It is noted that the above-described features of the conductive sheet 18 result in unshielded regions or holes in the container through which microwave energy may leak. However, such leakage is not necessarily detrimental to the proper heating of the food, since the size and shape of the holes may be controlled to alter the standing wave pattern inside the shielded container, thereby producing heating nulls and peaks at desired locations therein. In general, by controlling the size, shape, number and location of the holes or unshielded regions, such desired results are obtainable.

It has been found that some food condiments, when smeared over shield extremities, will produce arcing. The high field strength associated with conductive extremities, if contiguous with semi-conductive condiments, promotes arcs. This may be avoided by locating shield extremities so that they are less likely to be smeared inadvertently by condiments for the food components in use.

It will be recognized that certain variations in the contents of the package of FIG. 1' may be readily accomplished. For example, to make a cheeseburger a slice of cheese is placed between the bun half 22 and the hamburger patty 24. In the event that other items are to be kept cool, such as lettuce, pickle chips or tomato slices, these are conveniently placed between the bun halves 20 and 22.

FIG. 4 illustrates a second embodiment of the invention, comprising a box 56 for a frankfurter 58 and sliced bun 60. This box is constructed in accordance with many of the principles described above in detail with reference to FIG.- 1. The blank is formed of a dielectric sheet 62 to form the panels of the box in accordance with existing box making techniques, and a conductive sheet 64 is laminated thereto, having portions covering a region of each of the walls of the box, except for the portions thereof adjacent to its corner points and corner lines, all as illustrated in FIGS. 1 and 2. A region of the box adjacent to a corner line 66 is unshielded and bounded by edges 68 that are smoothly curved to widen the center of the unshielded region intermediate its ends. Preferably, the frankfurter 58 is placed in the box adjacent to the unshielded region in the manner illustrated in FIG. SD.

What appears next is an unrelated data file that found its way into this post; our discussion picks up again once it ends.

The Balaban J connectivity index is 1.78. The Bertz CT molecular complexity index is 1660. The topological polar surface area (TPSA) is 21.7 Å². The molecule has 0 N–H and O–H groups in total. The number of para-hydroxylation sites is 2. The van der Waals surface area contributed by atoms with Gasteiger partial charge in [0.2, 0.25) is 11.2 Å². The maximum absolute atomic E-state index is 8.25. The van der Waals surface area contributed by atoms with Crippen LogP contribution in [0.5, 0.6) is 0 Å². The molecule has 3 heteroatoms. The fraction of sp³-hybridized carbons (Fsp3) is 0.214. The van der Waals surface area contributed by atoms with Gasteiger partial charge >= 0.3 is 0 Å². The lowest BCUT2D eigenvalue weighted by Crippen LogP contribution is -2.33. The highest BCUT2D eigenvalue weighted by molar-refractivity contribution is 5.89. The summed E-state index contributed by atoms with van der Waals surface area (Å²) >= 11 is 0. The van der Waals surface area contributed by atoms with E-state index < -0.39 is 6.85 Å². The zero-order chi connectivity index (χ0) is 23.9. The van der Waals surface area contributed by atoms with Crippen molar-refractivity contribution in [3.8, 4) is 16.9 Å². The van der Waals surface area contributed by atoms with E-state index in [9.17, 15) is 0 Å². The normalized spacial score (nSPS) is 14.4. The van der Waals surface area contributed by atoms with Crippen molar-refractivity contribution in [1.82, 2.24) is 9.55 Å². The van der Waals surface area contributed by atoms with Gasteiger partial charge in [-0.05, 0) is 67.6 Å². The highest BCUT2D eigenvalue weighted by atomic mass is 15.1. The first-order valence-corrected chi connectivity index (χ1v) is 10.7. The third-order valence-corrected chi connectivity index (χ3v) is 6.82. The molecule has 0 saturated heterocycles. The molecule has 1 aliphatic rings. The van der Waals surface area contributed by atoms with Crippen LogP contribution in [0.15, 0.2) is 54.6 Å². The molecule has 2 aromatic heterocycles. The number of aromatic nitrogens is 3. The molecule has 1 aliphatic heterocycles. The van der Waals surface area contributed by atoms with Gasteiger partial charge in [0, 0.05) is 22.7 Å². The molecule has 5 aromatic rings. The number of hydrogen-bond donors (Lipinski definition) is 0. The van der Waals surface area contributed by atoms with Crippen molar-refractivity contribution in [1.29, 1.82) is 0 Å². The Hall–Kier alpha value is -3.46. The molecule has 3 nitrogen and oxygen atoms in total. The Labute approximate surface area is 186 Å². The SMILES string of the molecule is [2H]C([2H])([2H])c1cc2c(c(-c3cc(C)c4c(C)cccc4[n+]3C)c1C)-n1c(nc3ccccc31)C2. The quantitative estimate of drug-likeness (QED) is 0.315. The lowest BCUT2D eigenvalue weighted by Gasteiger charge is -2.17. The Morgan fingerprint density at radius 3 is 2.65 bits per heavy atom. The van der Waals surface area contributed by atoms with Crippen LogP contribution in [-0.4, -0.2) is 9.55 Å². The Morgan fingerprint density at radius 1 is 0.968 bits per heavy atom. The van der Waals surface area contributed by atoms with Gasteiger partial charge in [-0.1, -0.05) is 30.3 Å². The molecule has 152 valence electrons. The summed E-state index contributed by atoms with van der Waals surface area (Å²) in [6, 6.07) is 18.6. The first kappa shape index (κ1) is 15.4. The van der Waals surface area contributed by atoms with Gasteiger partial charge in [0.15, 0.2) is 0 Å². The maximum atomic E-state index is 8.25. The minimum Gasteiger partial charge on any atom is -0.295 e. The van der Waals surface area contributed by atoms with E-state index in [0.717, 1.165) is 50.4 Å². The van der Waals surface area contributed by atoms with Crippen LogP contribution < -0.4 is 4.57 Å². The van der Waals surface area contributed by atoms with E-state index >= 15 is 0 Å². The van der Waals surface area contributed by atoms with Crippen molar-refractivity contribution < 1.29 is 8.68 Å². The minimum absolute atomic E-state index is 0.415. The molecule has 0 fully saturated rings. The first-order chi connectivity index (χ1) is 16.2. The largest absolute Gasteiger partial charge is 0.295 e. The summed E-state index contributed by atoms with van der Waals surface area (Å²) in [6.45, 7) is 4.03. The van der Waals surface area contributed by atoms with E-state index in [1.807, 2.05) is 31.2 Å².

The edges 68 of the conductive sheet or foil are shaped in the foregoing manner to provide for evenly heating the frankfurter 58 throughout its length. A meat frankfurter is a semi-conductor of electricity and therefore acts as a dipole antenna when heated in a microwave oven. For a standard length frankfurter that is not differentially shielded from end to end, the ends often overheat and the middle underheats. The resonant, standing waves produce heating peaks at the ends. The foil shield or conductive sheet 64, at the edges 68, illustrated in FIG. 4 compensates for this effect and produces an evenly heated frankfurter.

FIG. 6 illustrates a variant of the frankfurter sandwich in the form of what is sometimes called a submarine sandwich. This comprises an elongate bread roll or bun 70 and a plurality of meat balls or other particulate foods 72 with a soft or other semi-liquid filling (not shown) covering the meat balls. This filling is of such consistency that, when placed directly upon the bread roll 70, it would soak into the bread roll and produce an undesirable effect thereon. To obviate this effect. the meat balls 72 and sauce are placed within a tube 74 of plastic film. The tube is removed after heating in the oven. One end 76 of the tube is folded over to close it, while the other end is closed by a slotted, circular plastic squeegee 78. The tube 74 may be placed within a container such as that illustrated in FIG. 4 in substantially the same manner as the frankfurter 58.